All that ended on that fateful August day in Deadwood, Dakota Territory. He was said to own usually sat along with his back contrary to the wall; not on 2nd August, 1876. That day in Nuttal & Mann’s Saloon No. 10, as fate could have it, Wild Bill sat in the sole available chair at the poker table – the one facing from the door.

While playing a casino game of five card stud, Jack McCall, a person who had lost to Bill the day before, entered the saloon and, in his indignation, shot Bill in the rear of his head, killing him in a instant. The legend has it that in his hand Bill held two pairs: black aces and black eights. This specific poker hand has since become known as the “dead man’s hand”.

Whether Will Bill really had two aces and two eights in his hands the day he died we’ll never know, but his legend and the legend of his poker hand live on.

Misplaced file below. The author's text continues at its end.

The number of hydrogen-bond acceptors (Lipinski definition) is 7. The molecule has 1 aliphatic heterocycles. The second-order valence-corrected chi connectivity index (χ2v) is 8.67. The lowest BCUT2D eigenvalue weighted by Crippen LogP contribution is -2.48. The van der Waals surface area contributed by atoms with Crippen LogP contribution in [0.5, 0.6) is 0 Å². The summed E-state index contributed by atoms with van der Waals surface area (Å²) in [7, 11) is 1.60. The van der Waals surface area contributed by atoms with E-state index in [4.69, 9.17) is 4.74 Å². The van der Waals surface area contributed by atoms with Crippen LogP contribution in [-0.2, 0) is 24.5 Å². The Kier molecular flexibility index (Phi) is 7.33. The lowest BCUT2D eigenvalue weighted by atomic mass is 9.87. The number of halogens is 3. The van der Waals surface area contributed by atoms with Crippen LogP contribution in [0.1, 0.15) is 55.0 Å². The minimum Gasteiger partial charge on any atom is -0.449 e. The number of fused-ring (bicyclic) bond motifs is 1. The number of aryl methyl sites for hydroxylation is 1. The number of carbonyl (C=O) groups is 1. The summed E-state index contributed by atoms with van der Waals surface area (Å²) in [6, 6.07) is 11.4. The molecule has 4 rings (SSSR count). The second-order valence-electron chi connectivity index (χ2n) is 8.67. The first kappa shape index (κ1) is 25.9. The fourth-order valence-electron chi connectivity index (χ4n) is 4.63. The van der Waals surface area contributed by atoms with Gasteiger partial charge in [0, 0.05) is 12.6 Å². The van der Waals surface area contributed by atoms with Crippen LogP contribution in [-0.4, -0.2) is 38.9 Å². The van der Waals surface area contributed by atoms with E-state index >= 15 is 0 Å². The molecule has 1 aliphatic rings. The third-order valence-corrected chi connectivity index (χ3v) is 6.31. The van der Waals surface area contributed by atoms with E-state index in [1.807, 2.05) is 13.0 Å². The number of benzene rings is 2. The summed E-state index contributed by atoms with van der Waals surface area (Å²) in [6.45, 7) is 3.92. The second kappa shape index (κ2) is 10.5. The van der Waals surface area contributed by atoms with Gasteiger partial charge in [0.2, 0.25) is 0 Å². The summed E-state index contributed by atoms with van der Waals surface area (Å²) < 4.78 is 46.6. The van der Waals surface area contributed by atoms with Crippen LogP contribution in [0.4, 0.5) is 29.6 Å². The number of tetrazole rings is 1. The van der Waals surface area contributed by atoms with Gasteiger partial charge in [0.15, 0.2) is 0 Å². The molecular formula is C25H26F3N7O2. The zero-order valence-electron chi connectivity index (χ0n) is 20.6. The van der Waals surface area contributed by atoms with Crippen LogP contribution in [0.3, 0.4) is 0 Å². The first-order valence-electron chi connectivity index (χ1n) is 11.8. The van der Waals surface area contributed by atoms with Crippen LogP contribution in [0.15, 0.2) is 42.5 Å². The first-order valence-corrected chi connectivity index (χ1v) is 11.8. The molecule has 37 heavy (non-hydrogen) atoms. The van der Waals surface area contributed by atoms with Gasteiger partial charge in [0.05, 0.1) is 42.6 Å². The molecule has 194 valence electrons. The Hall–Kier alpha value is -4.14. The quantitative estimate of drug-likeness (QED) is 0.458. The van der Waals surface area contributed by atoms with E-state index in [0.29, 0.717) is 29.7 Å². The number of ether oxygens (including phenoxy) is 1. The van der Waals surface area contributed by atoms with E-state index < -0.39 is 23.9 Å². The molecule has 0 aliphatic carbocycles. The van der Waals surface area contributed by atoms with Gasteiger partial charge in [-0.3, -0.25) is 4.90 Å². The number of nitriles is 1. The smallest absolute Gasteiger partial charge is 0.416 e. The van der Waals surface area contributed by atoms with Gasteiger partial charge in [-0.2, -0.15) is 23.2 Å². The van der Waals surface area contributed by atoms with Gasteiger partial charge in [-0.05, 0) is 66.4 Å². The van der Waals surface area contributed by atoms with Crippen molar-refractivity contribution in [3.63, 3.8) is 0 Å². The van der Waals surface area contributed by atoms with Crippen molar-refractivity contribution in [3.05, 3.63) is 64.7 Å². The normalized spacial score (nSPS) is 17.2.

What Is the Dead Man’s Submit Poker?

So, what do we mean by the dead man’s turn in poker and online poker today? Simply put, the dead man’s hand today is just a poker hand consisting of two pairs – a set of black aces and a set of black eights. So, pretty much the same as what the legend says Wild Bill had in his hands in his final moments.

While the dead man’s hand certainly has its invest history and urban legend, as a poker hand it isn’t as coveted as, say, a royal flush, a direct, or a full house. Ultimately, though it contains the greatest valued card in poker – the ace – a dead man’s hand simply won’t be good enough when stacked against a flush or full house. Not great, not terrible, as they say.

Just how to Play the Dead Man’s Hand